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Sketches come in many flavors, according to "what the user may specify." There are finite product sketches where the user may specify a choice of "discrete cones" to be limits. More generally, there are limit sketches where the user may specify a choice of cones of arbitrary shape to be limits. There are similarly coproduct and colimit sketches, as well as combinations. One can allow the user to specify only finite limits and infinite colimits, for example. Most generally (in the context of this mathoverflow question), a sketch may specify any set of small colimits or small limits.

Thus there are many restrictions one can put on "what the user can specify." Let's call each such restriction a type of sketch. For each type of sketch ${\bf T}$, we will write ${\bf T}-Sketch$ to denote the category of sketches of type ${\bf T}$ and the sketch maps between them.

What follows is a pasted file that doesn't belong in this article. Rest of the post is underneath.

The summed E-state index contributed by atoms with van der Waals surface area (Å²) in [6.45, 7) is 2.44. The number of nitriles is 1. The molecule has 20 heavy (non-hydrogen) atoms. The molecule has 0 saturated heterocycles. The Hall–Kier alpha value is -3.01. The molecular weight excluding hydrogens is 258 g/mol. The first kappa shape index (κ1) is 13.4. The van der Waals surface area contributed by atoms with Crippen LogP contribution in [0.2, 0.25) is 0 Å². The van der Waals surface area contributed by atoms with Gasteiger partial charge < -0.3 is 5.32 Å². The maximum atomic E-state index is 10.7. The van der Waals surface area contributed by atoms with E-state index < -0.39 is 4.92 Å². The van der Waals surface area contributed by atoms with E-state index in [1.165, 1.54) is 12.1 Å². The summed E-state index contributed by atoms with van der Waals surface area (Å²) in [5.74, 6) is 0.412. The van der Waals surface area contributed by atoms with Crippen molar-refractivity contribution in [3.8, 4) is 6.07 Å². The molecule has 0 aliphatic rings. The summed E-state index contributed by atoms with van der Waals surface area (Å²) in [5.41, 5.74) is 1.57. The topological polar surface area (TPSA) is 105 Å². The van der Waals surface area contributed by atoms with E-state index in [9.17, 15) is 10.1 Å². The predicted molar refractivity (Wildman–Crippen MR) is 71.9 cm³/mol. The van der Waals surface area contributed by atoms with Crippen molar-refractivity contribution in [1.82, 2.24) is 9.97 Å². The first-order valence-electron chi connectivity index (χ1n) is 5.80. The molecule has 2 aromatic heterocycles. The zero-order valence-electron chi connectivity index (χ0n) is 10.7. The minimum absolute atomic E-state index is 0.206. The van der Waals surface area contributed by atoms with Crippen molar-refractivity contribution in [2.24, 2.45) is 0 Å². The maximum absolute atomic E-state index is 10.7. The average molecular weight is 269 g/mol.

The category $Set$ of sets sits inside of ${\bf T}-Sketch$ for any type of sketch ${\bf T}$. A $Set$-model of a sketch $S$ is a sketch map $S\to Set$, i.e. a map which preserves all the specified structure. Let $S-Set$ denote the category of $Set$-models of $S$.

For any type of sketch ${\bf T}$, and any morphism $f\colon S\to S'$ of ${\bf T}$-sketches, there is a functor $$f^\ast\colon S'-Set\longrightarrow S-Set$$ given by composition.

Q1: For what types of sketch does $f^\ast$ have a right adjoint?

Q2: For what types of sketch does $f^\ast$ have a left adjoint?

It seems that the types of sketch ${\bf T}$ itself forms a poset under inclusion (i.e. "only filtered colimits" is a subtype of "all colimits"). This poset of sketch-types has meets and joins.

Q3: Can the answer to Q1 and/or Q2 be phrased in terms of the poset of sketch-types? For example, is the sub-poset of sketch-types for which $f^\ast$ has a right adjoint closed under meets? Joins?

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Would Freyd's Adjoint funtor theorem help? – Spice the Bird Dec 6 '11 at 1:25
'type of sketch' is usually referred to as 'doctrine' – David Roberts Oct 28 '13 at 4:42

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